Government proposes new financial watchdog
The Swiss government wants to strengthen its surveillance of the financial markets by creating a new watchdog body.
Mooted for some time and presented to parliament on Wednesday, the body would be called the Federal Financial Market Supervisory Authority (Finma).
It would regroup three public entities: the Federal Banking Commission, the Federal Office of Private Insurance and the Money Laundering Control Authority.
The government said that the new watchdog authority would carry more weight internationally than the current three distinct entities.
And it hopes that Finma will help improve the image abroad of Switzerland as a financial centre.
The new body is planned to be independent in both its operations and finances, although it will answer to the government and be itself closely supervised.
Reorganisation of the organisations currently in existence is expected to improve the range of sanctions that could be taken, which are presently considered vague and insufficient.
The proposal's presentation coincided with the publication of Transparency International's – the anti-corruption non-governmental organisation - annual report.
This revealed there were shortcomings in plans to revise existing money laundering laws in Switzerland.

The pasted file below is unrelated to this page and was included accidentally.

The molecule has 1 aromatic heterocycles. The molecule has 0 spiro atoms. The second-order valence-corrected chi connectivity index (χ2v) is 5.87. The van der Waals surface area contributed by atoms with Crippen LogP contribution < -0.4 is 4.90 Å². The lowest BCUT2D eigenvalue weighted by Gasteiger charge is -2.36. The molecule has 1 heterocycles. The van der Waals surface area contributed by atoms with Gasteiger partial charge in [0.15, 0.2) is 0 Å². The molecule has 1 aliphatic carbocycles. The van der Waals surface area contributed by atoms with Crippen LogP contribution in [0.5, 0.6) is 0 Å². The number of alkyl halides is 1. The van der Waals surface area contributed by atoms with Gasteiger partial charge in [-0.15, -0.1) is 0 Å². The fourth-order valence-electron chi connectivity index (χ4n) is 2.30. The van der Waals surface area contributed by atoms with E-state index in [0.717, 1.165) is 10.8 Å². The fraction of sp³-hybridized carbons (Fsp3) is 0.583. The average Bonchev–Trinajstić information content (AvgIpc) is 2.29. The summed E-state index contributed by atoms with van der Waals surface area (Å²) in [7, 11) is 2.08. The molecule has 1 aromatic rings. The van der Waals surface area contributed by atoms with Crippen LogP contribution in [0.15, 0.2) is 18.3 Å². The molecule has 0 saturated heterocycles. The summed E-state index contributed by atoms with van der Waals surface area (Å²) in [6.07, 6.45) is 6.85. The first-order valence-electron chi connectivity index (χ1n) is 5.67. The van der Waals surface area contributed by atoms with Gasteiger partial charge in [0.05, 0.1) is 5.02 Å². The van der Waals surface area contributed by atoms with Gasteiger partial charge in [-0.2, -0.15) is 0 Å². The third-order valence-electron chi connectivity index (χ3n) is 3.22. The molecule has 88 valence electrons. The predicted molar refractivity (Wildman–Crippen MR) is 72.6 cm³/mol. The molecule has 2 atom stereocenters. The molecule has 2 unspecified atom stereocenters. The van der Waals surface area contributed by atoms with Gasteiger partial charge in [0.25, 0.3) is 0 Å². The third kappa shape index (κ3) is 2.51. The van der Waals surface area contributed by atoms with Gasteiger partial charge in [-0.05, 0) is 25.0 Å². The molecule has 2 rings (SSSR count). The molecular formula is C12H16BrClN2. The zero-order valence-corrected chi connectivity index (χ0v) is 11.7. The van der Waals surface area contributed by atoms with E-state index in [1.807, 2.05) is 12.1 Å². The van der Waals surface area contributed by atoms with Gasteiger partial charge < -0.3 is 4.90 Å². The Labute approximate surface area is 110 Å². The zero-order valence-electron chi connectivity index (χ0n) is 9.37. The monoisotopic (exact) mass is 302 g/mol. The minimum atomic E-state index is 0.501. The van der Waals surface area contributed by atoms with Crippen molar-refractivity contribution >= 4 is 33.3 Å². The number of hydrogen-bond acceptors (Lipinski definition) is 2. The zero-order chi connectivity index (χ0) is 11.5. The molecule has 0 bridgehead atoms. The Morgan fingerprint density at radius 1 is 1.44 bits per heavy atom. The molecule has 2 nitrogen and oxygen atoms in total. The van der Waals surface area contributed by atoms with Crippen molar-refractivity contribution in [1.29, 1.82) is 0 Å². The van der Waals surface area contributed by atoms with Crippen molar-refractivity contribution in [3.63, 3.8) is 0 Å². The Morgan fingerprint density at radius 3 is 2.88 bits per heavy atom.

The report also pointed out that the number of money laundering cases reported to the Money Laundering Reporting Office was low compared with other major financial centres.
This, it said, suggested widespread non-compliance within Switzerland's financial services sector, and the ultimate sanction of losing a licence to operate had never once been imposed.
Transparency called for more pressure on financial intermediaries to report suspicious transactions, and to overcome their tendency to report cases by new customers, rather than existing ones.
It said that the House of Representatives "must be encouraged" to consider private corruption a crime.
If the current draft law is allowed to stand, some cases of money laundering would continue to be ignored due to the narrow categorisation of the crime under the Swiss penal code.
In May 2004 the Banking Commission had welcomed integrated financial market supervision at its annual news conference, calling it an "absolute necessity".
It said the proposal to merge supervision of banks, stock exchanges, and investment funds with that of insurance companies under the umbrella of a single authority was an "entirely" sensible move that would bring "real benefits".
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Switzerland is a signatory of the Organisation for Economic Co-operation and Development's (OECD) Financial Action Task Force, the main forum against criminal money flows.
Transparency International says that international cooperation has helped in Switzerland's fight against money laundering, but the country's financial authorities still have "some way to go".
It recalled that a recent OECD report recommended Switzerland strengthen its money laundering surveillance, specifically calling for greater transparency, the independence of the financial intermediaries and a tighter deadline for reporting suspicious transactions.
Swiss authorities say Switzerland has some of the most effective laws in the world against money laundering.
Switzerland introduced the criminal offence of money laundering in its penal code in 1990.
The Money Laundering Act of 1998 imposed a requirement for all financial intermediaries – not only banks – to report suspicious transactions.
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